WHERE TO GET A MORTGAGE?
MORTGAGE BROKERS VS THE BIG FIVE BANKS
Mortgage brokers contact many financial institutes, big banks, mortgage companies and even private lenders to find their clients the best rates. They also have more flexibility then banks and can often get mortgages for people who are having trouble getting a mortgage through their bank.
The banks offer competitively priced mortgages as well. The big five banks are RBC, TD, BMO, CIBC and Bank of Nova Scotia. Going to the bank to get a preapproval on a mortgage is a common first step for most buyers as they are comfortable dealing with the same institution they do their day to day banking with.
It is wise go into the bank you deal with as well as contacting a mortgage broker, mortgage brokers can often find the most competitive rates, the more knowledge you have the more satisfied you will be with your mortgage rate and choices. In the end it will be what works best for you and what you are most comfortable with.
TYPES OF MORTGAGES
There are two basic types of mortgages, fixed rate mortgages and adjustable rate mortgages (also called floating rated or variable rate mortgages).
FIXED-RATE MORTGAGES have a fixed interest rate for the specific amortization period. Like 5% for five years. Fixed rate mortgages are
often thought of as safer because they remain at the agreed upon rate despite fluctuations in market rates. They often have higher initial interest rates then adjustable rate mortgages because they are guaranteed to remain the same for the interest term
ADJUSTABLE-RATE or VARIABLE MORTGAGES are based on two values the prime interest rate set by the bank of Canada combined
with the lender’s rate, often expressed as plus or minus. An adjustable rate of prime plus one would be the prime interest rate plus 1%. If the prime interest rate is 3.5% and the lender’s is plus 1% the mortgagee (borrower) pays 4.5%. These mortgages often have very competitive rates but are subject to go up or down depending on interest rate fluctuations.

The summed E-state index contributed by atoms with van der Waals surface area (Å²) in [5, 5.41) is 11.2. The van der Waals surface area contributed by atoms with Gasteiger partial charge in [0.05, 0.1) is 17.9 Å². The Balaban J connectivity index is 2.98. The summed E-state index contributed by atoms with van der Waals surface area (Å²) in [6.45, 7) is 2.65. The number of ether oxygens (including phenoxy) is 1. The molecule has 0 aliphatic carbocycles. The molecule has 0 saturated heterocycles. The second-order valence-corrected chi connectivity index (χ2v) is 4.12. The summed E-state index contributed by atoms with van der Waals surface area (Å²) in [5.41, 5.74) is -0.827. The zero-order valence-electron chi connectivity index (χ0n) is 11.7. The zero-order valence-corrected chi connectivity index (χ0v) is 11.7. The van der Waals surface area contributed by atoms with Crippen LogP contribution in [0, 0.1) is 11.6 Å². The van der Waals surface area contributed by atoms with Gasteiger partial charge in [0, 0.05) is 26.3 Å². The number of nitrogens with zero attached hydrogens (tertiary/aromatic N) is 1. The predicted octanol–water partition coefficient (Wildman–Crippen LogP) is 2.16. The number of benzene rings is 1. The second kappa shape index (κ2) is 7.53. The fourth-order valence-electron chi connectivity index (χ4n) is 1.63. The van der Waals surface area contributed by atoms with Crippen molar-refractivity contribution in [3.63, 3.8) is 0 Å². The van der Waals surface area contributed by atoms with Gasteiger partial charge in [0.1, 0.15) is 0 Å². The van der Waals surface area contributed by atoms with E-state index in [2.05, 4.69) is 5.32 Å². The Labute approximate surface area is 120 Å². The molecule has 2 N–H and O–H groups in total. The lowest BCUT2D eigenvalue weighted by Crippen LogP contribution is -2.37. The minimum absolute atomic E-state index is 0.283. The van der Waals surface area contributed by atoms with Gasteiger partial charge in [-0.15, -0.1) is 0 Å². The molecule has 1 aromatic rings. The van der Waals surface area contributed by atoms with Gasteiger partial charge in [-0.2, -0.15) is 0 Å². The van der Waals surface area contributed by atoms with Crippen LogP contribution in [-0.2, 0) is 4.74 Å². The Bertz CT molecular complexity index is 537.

Most mortgages are made up of an amortization period and a term. The term is the interest period, the initial set length of scheduled payments with an agreed upon interest rate such, as 5% for five years.
The amortization period is the total length of time it will take to pay off the mortgage and fulfill the contract. The amortization period normally includes several terms over the life of the mortgage. A mortgage with a 30 year amortization with an initial interest term of 5% for 5 years will be renegotiated after the first term of five years and a new interest rate term will start.
HOW MUCH WILL YOU HAVE TO PAY?
Mortgage Calculators are one of the most valuable tools for those looking to buy a home. Buyers can input various house prices, interest rates, terms and amortization periods of any property to see what is realistic for them. We have included a mortgage calculator on our website so that you can determine the ideal type of mortgage for yourself.
The Canadian Mortgage and Housing Corporation is a government of Canada Corporation. It manages and assists in many aspects of housing in Canada including controlling mortgage lending rules. For residential homeowners, one of the most important function it does is to manage the mortgage insurance fund (IMF). All mortgages with less than a 20% down payment must get CMHC insurance, which is included in the mortgage. CHMC insurance rises as the down payment decreases; a 5% down mortgage pays a higher insurance rate then a 15% down mortgage. Any mortgages with more than 20% down payment are not required to pay CMHC insurance.
WHAT EXACTLY IS A MORTGAGE?
Mortgages have been around for hundreds of years. The word mortgage comes from French Law which literally means “death contract,” meaning death of the contract not the borrower.
A mortgage gives the lender a financial interest in a property. The loan is secured by an interest in the property. This is why mortgage companies and banks require proof of insurance before closing on a property; they have a financial interest in making sure your home retains its value so their investment is secure. A mortgage is closed in only two ways, through fulfillment of the obligation (paying off the mortgage) or the seizure of the property through foreclosure.
In most mortgages there are two parties; the mortgagee, the home owner or buyer who is borrowing money secured against a property and the mortgagor, the lender or financial institute who is lending money for an interest in that property until the loan is fulfilled (death of the contract).